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ELEMENTS OF

FICTION
Elements of fiction:
I.PLOT
II.SETTING
III.CHARACTRS
IV.POINT OF VIEW
V.THEME
I. PLOT
Plot is the author’s arrangement of events in the
story. It has a beginning, middle and an end. More
specifically, the plot follows the Freytag
pyramid:
Narrative Stages
The narrative stages or stages of the plot are as
follows:

• Exposition: The start of the story, the situation before the


action starts
• Rising Action: The series of conflicts and crisis in the
story that lead to the climax
• Climax / Turning Point: The most intense moment –
either mentally or in action – the reader wonders what will
happen next; will the conflict be resolved or not?
• Falling Action: The events and complications begin to
resolve themselves. (The events between the climax and
the resolution)
• Denouement (Resolution) : The conclusion, the
untangling of events in the story
Types of Plot
Events in a story can be presented in a variety of
orders:
• The chronological order: some stories begin
with what happens first, following the regular
time development of events to end.
• Some stories begin at the end then lead up to
why and how things developed as they did.
• Some stories begin in the middle of things.
Flashback
This is a technique in which the author
interrupts the plot of the story to tell an
incident of an earlier time (goes back in time;
like giving the reader a memory).
Foreshadowing
This is a writers’ technique in which the author
provides clues or hints as to what is going to
happen later in the story.
Conflict
Conflict is the struggle between two forces in
a story. The plot revolves around this conflict.
Types of Conflict
• Physical Conflict: Between a character and nature
or the physical world.

• Social Conflict: Between characters or between


the character and his or her society.

• Internal Conflict (Psychological Conflict): Between


different attitudes of beliefs in the character’s
mind.
II. SETTING
The setting is the place and time of the story.
It also includes the circumstances of the story,
like the weather conditions, the social class,
etc.
III. CHARACTERS
The people (or animals, things, etc.
.presented as people) in a literary work
TYPES OF CHARACTERS
Characters can be classified in different
ways:
• Major and minor characters
• Round and Flat characters
• Dynamic and Static characters
• Protagonist and Antagonist
ROUND AND FLAT CHARACTERS
• Round Characters are complex
convincing, and true to life characters. They
are described in more detail, having many
different and sometimes even contradictory
personality traits.

• Flat Characters are stereotyped, shallow,


and often symbolic. They have only one or
two personality traits
DYNAMIC AND STATIC CHARACTERS :

• Dynamic Characters undergo some type


of change or development in the story, often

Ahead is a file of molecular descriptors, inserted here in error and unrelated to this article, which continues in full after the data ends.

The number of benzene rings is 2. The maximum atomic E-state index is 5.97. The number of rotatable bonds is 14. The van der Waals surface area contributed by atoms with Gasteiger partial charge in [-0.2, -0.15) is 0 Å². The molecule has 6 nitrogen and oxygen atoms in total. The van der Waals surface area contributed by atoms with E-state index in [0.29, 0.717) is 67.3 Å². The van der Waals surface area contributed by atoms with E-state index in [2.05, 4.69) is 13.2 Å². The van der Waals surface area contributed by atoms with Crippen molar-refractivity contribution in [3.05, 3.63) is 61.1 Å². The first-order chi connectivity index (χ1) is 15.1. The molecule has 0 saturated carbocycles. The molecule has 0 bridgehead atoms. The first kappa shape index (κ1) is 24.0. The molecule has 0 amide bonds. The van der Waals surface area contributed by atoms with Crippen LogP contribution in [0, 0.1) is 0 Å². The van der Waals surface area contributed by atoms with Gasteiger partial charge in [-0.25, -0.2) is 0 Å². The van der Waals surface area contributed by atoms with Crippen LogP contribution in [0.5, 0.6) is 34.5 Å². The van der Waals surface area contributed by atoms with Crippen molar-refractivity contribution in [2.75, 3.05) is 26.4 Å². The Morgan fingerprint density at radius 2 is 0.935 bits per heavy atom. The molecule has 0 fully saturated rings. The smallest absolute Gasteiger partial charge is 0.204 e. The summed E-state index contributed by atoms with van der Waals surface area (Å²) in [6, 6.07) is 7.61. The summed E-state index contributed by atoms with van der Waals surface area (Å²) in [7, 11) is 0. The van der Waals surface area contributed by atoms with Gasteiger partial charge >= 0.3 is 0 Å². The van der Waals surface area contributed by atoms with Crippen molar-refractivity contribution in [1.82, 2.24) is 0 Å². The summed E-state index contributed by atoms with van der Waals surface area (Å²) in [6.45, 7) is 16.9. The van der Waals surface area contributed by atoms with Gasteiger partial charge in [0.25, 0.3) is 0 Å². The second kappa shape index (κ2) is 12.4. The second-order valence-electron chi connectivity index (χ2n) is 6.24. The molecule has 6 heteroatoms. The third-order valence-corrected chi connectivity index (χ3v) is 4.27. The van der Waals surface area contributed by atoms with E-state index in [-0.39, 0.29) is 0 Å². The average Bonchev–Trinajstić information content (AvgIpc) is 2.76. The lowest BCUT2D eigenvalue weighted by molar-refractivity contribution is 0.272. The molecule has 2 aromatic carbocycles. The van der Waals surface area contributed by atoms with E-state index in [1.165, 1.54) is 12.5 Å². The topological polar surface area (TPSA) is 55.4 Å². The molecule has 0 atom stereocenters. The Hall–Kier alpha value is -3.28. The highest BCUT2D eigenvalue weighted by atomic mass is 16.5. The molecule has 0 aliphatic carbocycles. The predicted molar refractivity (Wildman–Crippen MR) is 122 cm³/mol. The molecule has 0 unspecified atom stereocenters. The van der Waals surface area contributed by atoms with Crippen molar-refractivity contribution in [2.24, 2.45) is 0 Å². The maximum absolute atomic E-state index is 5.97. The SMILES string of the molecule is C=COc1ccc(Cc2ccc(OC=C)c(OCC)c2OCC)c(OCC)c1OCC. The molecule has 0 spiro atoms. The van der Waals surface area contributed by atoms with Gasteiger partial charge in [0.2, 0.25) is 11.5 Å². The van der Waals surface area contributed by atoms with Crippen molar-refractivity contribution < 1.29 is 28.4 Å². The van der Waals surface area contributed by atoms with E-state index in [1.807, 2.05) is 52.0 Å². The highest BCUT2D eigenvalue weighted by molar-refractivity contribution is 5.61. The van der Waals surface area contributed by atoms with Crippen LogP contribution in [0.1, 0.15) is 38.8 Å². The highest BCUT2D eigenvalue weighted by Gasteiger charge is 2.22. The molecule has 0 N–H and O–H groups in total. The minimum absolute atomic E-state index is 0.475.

because of something that happens to them.

• Static Characters do not change in the


course of the story.
Characterization
Characterization refers to the methods used
by the writer to create his or her characters.
METHODS OF CHARACTERIZATION:
Characters are revealed to us by means of the
following techniques or some of them.
• Physical appearance
• Names
• What the narrator tells us about them
• What other characters say about them
IV. POINT OF VIEW
The angle or perspective from which
the story is told (Who tells the story)

• The point of view is divided into two


main types:
- First person point of view
- Third person point of view
First Person Point of View
The story is told from the
viewpoint of one of the
characters, using the first person
pronoun “I”.

The first person narrator can


either be participant or
nonparticipant in the action
Third Person Point of View
The story is told using a narrator who
uses third person pronouns such as “he”,
“she”, “his”, “her”, “they” etc.

Third Person Point of View can be broken up into


three different types:
• Omniscient
• Limited Omniscient
• Objective
Omniscient Point of View : The narrator
has the power to show the reader what is
happening in the minds of the characters,
their feelings and their thinking.

Limited Omniscient Point of View : The


narrator shows us inside the mind of one
character.

Objective Point of view : The story is told as


if from a camera that follows the characters. Only
what is said and done is recorded.
V. THEME
Theme is the central idea or central
message of the story. It usually contains
some insight into the human condition –
telling something about humans and life.
OTHER TECHNIQUES
IRONY
• Verbal Irony::   This  is  the  contrast  between  what  is  said 
and what is meant. 

• Dramatic Irony:   This  is  the  contrast  between  what  the 


character thinks to be true and what we (the readers) know 
to  be  true.   Sometimes  as  we  read  we  are  placed  in  the 
position  of  knowing  more  than  what  one  character  knows.  
Because  we  know  something  the  character  does  not,  we 
read to discover how the character will react when he or she 
learns the truth of the situation.
 
• Situational Irony:  It is the contrast between what happens 
and what was expected to happen. 
SYMBOLISM
A symbol represents an idea, quality, or concept
.larger than itself

A journey A lion can be


can
symbolize a symbol of
life courage.

A red rose
Water may can
represent
cleanliness
represent
and renewal love.

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